Momus, you started out agreeing with my basic premise but then wandered off into la-la land. I’Ve said it before, I’ll say it again, the Internet was held back here until the powers that be (NTT) could serve it up in a way that gave the illusion of freedom to the consuming masses. All you can do on a phone is consume.

    Gen, “Japanese users are different enough from users elsewhere” sounds suspiciously Nihonjinron. I never took you for that type ^_^

    John said “It is the content providers (and cellular network providers) who must bow to what cell phone users want to do…. The question is, do many internet services still have value and usage after being stripped of these fancy doodads?”

    To this I say no and yes respectively. Mobile phone networks are by design closed systems. Sure there are communications standards, but not a one of em is an “open standard” in the way that TCP/IP is. Users have “choice” of which system they consume on and little else. If you want to communicate with a handset, you bow to the carriers, not the other way around.

    As far as value without the flash(y) stuff, I maintain that text has the highest value and images second on the whole. Handsets can consume these things so IMNSHO Internet services are worth consuming on a handset for those who dont know or dont want any better.

    When the “ubicomp” day comes that I can create content and serve content on a handset, then I’ll reconsider my position.

    marxy, if you are saying something along the lines of consumption by handset will be a socially and economically limiting factor in the future of local society, I agree 100%.

  24. alin Says:

    – indeed you are correct. I will try to rewrite the article tomorrow.

    marxy, now it really looks like the CIA or someone is paying you or twisting your arm to do this. (or is it just the superego ? the Google ads ?). or what on earth is pushing you to have to churn up four or five anti-japan stories per week ? putting the already decided on long ago conclusion before processing the raw data ?

    Chris, you’re the rock.

  25. Julián Ortega Martínez Says:

    Excellent post and excellent discussion here.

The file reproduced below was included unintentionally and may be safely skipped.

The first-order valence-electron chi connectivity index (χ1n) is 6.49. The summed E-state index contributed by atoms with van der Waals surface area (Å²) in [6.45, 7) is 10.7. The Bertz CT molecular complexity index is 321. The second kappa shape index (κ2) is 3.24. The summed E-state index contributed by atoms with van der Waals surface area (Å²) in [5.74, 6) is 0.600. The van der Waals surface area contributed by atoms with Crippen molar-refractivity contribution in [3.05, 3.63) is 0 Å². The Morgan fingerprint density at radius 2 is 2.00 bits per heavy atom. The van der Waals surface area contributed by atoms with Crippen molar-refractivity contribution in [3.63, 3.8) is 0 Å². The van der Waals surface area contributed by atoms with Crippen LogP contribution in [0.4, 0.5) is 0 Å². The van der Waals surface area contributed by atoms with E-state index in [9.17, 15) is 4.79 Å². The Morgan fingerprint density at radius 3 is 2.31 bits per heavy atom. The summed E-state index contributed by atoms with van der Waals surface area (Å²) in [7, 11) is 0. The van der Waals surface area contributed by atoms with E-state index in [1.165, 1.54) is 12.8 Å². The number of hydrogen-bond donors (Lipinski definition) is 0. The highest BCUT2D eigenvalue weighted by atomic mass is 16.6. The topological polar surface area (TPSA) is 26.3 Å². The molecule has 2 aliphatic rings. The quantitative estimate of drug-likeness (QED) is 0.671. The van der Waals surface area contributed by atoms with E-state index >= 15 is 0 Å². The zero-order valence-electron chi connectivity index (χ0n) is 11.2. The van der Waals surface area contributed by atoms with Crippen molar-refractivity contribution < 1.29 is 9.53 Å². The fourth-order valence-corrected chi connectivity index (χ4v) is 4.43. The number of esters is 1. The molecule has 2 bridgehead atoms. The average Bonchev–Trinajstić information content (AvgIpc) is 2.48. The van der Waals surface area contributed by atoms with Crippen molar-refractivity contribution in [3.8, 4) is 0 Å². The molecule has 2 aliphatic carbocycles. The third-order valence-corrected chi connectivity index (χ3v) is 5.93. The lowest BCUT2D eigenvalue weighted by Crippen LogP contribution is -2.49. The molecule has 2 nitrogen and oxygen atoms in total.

Here in South America very few people surf the web via cellphone ’cause is way too expensive. Besides, unfortunately most people use the internet to check their e-mails, instant messaging, some news sites and specific search in Google. That’s all.

    I have been always curious about how’s the situation there in Japan, so this post has been quite useful.

  26. yago Says:

    anyone should just read first the original japanese article before saying anything.

    It’s very well written, a nice piece of criticism that’s quite hard to find in today’s Japan.

    I find it quite weird when I see people accesing mixi from their mobile phones, but I guess not everyone has to be that enthuastic about Web 2.0 and all the neat things a PC can do for you.
    But still, to be content with a mobile phone betrays a lack of curiosity, ambition, or whatever, that feels quite sad. There’s something about these people that invites melancholy. The story of the hair salon girl that has no time, money or place to buy a computer sounds just too true.

    I would guess South Korea is quite different, having more or less the same cellphone technology as Japan.

  27. marxy Says:

    “putting the already decided on long ago conclusion before processing the raw data ?”

    I need to rephrase the way I talk about the statistics, but otherwise, this post is almost a straight copy of the Japanese original.

  28. Mutantfrog Says:

    I’m a bit skeptical of these stats, and if they are true then I’m just confused. It seems like most young people own a music player (ipod etc.) and/or digital camera apart from the low quality ones in their phone- both devices that more or less require a PC to operate.

  29. marxy Says:

    UPDATE – I changed the second paragraph to give an accurate reading of the stats. (Thanks again, Lenny.)

    Mutantfrog – you would think so. You can’s use an ipod without a computer, but maybe you can DL songs straight onto your phone-mp3 player.

  30. Mutantfrog Says:

    Sure, its possible to download songs directly into a phone mp3 player at an exorbitant rate, but I’ve seen very, very few people actually listening to music through their mobile phone- and most of those were the Sony walkman keitai that are still designed for you to transfer songs the same way as a standalone mp3 player.

  31. marxy Says:

    I agree. I see way more iPods than mobile-phone-players.

    I would be inclined to say, maybe the proportion of 20 year-olds in the market was too high originally and it’s settled at a natural rate. But 11.9%!? That seems low.

  32. Mutantfrog Says: